Elizabeth A. Benacka, Ph.D. is an Assistant Professor in the Department of Communication at Lake Forest College. She received her B.A. from Loyola University Chicago and obtained her Ph.D. in Rhetoric from Northwestern University. Her recent book, Rhetoric, Humor and the Public Sphere: From Socrates to Stephen Colbert, investigates the persuasive function of irony, parody and satire in the public sphere.
Joe Bookman is an Assistant Professor of Media Studies at Beloit College, where he teaches courses in media studies, film, and audio and video production. His academic interests center on the history of technology, infrastructure, and media theory. As a filmmaker, his work has screened at festivals in Europe, Asia, and South America, and has been included as part of the Cinéfondation selection at Cannes. He is also a programmer at the Slamdance Film Festival.
Mark Brewin is a Associate Professor of Media Studies at The University of Tulsa.
Beth Corzo-Duchardt (MCFLAC steering committee co-chair) will be Visiting Assistant Professor of Film and Media Studies at Lafayette College in Easton, PA beginning in fall 2018. Her current scholarship focuses on the history of American media cultures, specifically film and outdoor advertising, and is informed by her intellectual and ethical investments in queer, feminist, and critical race theories, and critiques of American imperialism. Her other scholarly and teaching interests encompass visual and material culture, and gender and sexuality studies. She has published articles in Screen, Feminist Media Histories, and co-edited a teaching dossier for Cinema Journal. Further information on her research and publications can be found at www.bethcorzo-duchardt.com.
David Deifell is an Associate Professor of Communication at Clarke University. His academic areas of interest include rhetoric and political culture, pedagogy, social movements and political communication, students activism and educational rhetorics, communication theory and criticism, and media and cultural studies. He has published in Communication Teacher, Rhetoric & Public Affairs, Journal of Contemporary Rhetoric and South Atlantic Philosophy of Education Yearbook.
Carol Donelan is Professor of Cinema and Media Studies at Carleton College, where she teaches courses in film history, theory, genre, analysis, and interpretation. Her interests include melodrama and film noir as modes of visual storytelling for popular audiences and archival research on the history of moviegoing and film exhibition. Among her publications is a monograph, Electric Theater: The Emergence of Cinema in Northfield, 1896-1917, and essays in Quarterly Review of Film and Video, Film History: An International Journal, and The Moving Image.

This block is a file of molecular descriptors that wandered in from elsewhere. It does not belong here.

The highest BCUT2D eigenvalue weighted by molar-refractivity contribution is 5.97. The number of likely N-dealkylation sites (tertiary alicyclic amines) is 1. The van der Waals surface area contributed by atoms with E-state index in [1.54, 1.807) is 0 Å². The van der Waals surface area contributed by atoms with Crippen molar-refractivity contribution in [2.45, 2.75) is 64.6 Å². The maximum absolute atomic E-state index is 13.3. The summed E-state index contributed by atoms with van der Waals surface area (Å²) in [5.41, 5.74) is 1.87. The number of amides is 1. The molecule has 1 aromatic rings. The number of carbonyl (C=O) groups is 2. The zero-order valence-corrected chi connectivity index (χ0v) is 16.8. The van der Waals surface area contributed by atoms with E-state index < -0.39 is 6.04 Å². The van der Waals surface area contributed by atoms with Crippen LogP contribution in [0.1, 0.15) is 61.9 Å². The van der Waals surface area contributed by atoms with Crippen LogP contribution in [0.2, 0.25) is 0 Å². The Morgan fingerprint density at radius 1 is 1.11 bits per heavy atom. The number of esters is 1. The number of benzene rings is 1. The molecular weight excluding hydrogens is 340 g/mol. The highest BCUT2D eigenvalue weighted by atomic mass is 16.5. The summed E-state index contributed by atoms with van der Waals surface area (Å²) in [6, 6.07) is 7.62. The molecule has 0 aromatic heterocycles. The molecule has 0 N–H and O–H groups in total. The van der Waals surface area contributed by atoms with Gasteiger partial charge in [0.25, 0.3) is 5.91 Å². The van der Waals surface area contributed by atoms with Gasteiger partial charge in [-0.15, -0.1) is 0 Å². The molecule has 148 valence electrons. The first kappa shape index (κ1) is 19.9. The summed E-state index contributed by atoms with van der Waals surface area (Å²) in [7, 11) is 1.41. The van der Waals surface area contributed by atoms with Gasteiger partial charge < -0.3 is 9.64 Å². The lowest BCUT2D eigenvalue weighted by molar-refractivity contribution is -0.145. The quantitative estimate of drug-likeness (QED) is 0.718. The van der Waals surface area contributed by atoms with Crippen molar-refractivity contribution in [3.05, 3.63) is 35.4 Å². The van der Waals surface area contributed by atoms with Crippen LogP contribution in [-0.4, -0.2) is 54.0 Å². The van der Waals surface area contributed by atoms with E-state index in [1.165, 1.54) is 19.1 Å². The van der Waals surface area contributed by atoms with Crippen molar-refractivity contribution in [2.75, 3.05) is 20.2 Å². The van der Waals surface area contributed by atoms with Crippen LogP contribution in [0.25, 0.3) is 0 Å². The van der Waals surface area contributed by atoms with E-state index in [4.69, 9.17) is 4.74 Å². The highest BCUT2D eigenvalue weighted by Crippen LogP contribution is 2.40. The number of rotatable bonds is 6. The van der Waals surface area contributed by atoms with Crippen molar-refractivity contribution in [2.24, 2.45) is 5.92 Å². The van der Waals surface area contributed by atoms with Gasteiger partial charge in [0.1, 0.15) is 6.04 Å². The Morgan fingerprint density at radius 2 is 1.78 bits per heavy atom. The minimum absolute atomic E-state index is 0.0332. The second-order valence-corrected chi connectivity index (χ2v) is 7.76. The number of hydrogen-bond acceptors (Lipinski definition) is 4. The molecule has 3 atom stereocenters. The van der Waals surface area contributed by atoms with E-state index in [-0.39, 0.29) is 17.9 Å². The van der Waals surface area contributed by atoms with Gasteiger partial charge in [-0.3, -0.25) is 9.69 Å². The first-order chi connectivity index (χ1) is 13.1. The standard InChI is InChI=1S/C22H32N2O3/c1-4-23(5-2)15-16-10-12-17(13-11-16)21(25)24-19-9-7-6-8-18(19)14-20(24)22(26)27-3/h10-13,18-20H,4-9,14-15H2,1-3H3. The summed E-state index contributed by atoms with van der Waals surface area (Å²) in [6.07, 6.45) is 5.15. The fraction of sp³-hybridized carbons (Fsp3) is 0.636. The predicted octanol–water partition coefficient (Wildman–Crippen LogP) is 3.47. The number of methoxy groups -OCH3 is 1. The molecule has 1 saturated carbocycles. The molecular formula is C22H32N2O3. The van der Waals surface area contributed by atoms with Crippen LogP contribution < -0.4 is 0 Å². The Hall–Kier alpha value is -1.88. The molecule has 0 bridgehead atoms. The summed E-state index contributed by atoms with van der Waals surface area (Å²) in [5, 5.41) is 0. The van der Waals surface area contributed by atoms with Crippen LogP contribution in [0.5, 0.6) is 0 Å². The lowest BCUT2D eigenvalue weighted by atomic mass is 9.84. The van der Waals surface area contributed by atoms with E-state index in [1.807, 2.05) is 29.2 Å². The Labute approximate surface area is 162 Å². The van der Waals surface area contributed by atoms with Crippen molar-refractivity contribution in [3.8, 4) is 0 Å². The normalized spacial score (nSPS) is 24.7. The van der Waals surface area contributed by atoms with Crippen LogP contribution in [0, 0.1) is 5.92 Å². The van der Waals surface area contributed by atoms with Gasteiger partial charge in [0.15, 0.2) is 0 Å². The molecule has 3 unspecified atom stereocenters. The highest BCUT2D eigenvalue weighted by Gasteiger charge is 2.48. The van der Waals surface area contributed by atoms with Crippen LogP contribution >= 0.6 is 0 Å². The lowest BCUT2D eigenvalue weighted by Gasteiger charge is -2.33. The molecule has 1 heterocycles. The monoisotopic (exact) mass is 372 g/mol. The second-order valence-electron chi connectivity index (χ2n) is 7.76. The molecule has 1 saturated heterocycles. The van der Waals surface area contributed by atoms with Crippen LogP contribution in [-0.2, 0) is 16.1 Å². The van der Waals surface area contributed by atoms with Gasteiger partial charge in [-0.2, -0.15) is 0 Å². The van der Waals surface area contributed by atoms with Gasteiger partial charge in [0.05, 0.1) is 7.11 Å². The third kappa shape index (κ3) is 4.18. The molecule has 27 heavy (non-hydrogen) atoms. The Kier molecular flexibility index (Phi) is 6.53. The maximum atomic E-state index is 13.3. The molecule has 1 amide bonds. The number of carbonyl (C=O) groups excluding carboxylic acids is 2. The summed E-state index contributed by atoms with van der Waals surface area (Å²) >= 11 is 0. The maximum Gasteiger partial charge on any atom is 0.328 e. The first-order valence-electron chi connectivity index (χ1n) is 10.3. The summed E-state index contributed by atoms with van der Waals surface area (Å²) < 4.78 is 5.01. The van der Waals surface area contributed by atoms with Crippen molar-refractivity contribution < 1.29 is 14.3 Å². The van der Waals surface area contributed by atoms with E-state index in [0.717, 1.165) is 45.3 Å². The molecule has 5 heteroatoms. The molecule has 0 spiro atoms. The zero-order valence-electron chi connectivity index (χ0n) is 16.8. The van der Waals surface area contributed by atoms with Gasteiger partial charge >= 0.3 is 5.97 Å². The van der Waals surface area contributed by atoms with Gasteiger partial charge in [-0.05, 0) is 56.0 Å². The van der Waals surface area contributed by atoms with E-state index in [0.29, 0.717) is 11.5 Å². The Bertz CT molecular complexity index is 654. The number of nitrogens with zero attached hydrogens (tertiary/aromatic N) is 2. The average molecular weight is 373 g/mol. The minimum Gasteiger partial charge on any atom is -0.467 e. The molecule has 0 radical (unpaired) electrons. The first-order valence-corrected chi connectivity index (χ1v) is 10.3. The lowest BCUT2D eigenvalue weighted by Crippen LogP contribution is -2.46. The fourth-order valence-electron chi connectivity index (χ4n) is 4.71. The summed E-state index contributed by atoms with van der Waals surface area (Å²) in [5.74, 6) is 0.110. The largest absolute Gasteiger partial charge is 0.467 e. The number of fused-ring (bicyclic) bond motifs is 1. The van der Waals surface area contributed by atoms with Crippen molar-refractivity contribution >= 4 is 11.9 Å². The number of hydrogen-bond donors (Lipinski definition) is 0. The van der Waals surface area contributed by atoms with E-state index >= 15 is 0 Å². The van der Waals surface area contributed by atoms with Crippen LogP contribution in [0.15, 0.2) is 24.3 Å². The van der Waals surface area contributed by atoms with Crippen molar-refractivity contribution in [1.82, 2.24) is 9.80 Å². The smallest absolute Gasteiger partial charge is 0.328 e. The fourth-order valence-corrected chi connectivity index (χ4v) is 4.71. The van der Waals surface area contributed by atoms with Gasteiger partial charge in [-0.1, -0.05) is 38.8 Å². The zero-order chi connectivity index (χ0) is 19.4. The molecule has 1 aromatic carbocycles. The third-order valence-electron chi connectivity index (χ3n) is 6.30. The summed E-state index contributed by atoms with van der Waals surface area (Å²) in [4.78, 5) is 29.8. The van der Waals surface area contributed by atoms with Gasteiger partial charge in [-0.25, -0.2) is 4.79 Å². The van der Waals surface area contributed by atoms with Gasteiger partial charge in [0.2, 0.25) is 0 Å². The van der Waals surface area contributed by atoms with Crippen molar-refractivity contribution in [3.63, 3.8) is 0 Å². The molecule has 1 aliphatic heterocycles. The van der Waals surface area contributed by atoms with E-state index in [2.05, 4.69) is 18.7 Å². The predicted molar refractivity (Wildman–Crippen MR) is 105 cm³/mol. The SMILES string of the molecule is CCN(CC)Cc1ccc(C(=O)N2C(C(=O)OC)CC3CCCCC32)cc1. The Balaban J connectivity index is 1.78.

Theresa A. Donofrio is the Esther and Robert Armstrong Assistant Professor of Rhetoric at Coe College. Her academic areas of interest include rhetoric and political culture, visual rhetoric, public memory, media studies, and cultural studies. Her research primarily engages the discourse surrounding public tragedies. Her work has appeared in the Western Journal of Communication, Partnerships: A Journal of Service-Learning & Civic Engagement, and Women’s Studies in Communication.
John Ellerbach will be Assistant Professor, Kutztown University Department of English, beginning in August 2018. He has taught at several universities, most recently as a visiting professor in the Brian Lamb School of Communication at Purdue. He taught for 11 years in Pennsylvania State System of Higher Education schools (Indiana and Shippensburg universities), teaching journalism writing, advertising and public relations courses. He also wrote and published a four-volume parody of “House of Cards,” a satire of scholarly research, a humorous account of what the future holds for the National Football League, and a two-volume novel about growing up as an eighth-grader in Wisconsin in the late 60s. Previously he worked as a magazine writer and radio journalist in Wisconsin and served as Director of Public Relations for the Iowa Hospital Association for three years.
Sean Gilmore is an Associate Professor of Communication at Baldwin Wallace University. He researches gender issues. His research has been highlighted in twelve radio and television programs, including ABC’s 20-20.
Ivy Glennon is a former associate professor of communication from University of Illinois. She taught courses in popular media in critical studies. She has researched popular culture and the social construction of reality.
Emily Goodmann is an Assistant Professor of Communication at Clarke University. Her research focuses on the history of technology, and her academic interests include communication theory and criticism, mediated space, mobility, early 20th-century advertising and visual culture, and network archaeology. She holds an M.A. and Ph.D. in Media, Technology & Society from Northwestern University and a B.A. in Cinema and Media Studies from the University of Chicago.